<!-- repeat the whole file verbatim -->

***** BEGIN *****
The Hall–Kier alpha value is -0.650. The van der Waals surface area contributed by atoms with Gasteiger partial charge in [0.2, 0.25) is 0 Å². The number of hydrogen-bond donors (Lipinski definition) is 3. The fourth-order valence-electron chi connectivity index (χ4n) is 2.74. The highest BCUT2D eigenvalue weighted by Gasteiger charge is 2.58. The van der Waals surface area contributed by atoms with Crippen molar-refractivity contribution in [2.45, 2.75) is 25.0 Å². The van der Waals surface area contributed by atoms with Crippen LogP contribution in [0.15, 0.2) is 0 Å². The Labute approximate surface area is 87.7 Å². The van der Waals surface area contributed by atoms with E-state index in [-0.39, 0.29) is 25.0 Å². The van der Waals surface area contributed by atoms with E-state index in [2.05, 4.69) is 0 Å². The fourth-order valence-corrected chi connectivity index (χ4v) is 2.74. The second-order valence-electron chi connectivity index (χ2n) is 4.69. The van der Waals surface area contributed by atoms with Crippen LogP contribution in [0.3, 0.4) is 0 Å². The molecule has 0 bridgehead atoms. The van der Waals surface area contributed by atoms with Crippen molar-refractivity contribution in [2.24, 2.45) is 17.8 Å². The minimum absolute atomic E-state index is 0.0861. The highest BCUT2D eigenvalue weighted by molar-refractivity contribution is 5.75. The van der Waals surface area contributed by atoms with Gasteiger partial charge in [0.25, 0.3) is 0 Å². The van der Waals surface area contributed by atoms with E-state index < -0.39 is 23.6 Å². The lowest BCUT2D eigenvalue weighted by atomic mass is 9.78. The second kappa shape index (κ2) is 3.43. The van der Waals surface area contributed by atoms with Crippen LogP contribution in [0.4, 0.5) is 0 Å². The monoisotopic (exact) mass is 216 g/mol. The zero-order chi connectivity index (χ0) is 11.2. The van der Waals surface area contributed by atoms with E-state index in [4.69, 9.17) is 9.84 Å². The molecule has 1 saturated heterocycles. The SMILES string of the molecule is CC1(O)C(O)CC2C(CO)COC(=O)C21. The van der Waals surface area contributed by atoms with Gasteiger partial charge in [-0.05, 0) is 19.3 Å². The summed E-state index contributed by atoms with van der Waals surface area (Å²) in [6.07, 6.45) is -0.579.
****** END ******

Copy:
The Hall–Kier alpha value is -0.650. The van der Waals surface area contributed by atoms with Gasteiger partial charge in [0.2, 0.25) is 0 Å². The number of hydrogen-bond donors (Lipinski definition) is 3. The fourth-order valence-electron chi connectivity index (χ4n) is 2.74. The highest BCUT2D eigenvalue weighted by Gasteiger charge is 2.58. The van der Waals surface area contributed by atoms with Crippen molar-refractivity contribution in [2.45, 2.75) is 25.0 Å². The van der Waals surface area contributed by atoms with Crippen LogP contribution in [0.15, 0.2) is 0 Å². The Labute approximate surface area is 87.7 Å². The van der Waals surface area contributed by atoms with E-state index in [-0.39, 0.29) is 25.0 Å². The van der Waals surface area contributed by atoms with E-state index in [2.05, 4.69) is 0 Å². The fourth-order valence-corrected chi connectivity index (χ4v) is 2.74. The second-order valence-electron chi connectivity index (χ2n) is 4.69. The van der Waals surface area contributed by atoms with Crippen LogP contribution in [0.3, 0.4) is 0 Å². The molecule has 0 bridgehead atoms. The van der Waals surface area contributed by atoms with Crippen molar-refractivity contribution in [2.24, 2.45) is 17.8 Å². The minimum absolute atomic E-state index is 0.0861. The highest BCUT2D eigenvalue weighted by molar-refractivity contribution is 5.75. The van der Waals surface area contributed by atoms with Gasteiger partial charge in [0.25, 0.3) is 0 Å². The van der Waals surface area contributed by atoms with E-state index < -0.39 is 23.6 Å². The lowest BCUT2D eigenvalue weighted by atomic mass is 9.78. The second kappa shape index (κ2) is 3.43. The van der Waals surface area contributed by atoms with Crippen LogP contribution in [0.4, 0.5) is 0 Å². The monoisotopic (exact) mass is 216 g/mol. The zero-order chi connectivity index (χ0) is 11.2. The van der Waals surface area contributed by atoms with E-state index in [4.69, 9.17) is 9.84 Å². The molecule has 1 saturated heterocycles. The SMILES string of the molecule is CC1(O)C(O)CC2C(CO)COC(=O)C21. The van der Waals surface area contributed by atoms with Gasteiger partial charge in [-0.05, 0) is 19.3 Å². The summed E-state index contributed by atoms with van der Waals surface area (Å²) in [6.07, 6.45) is -0.579.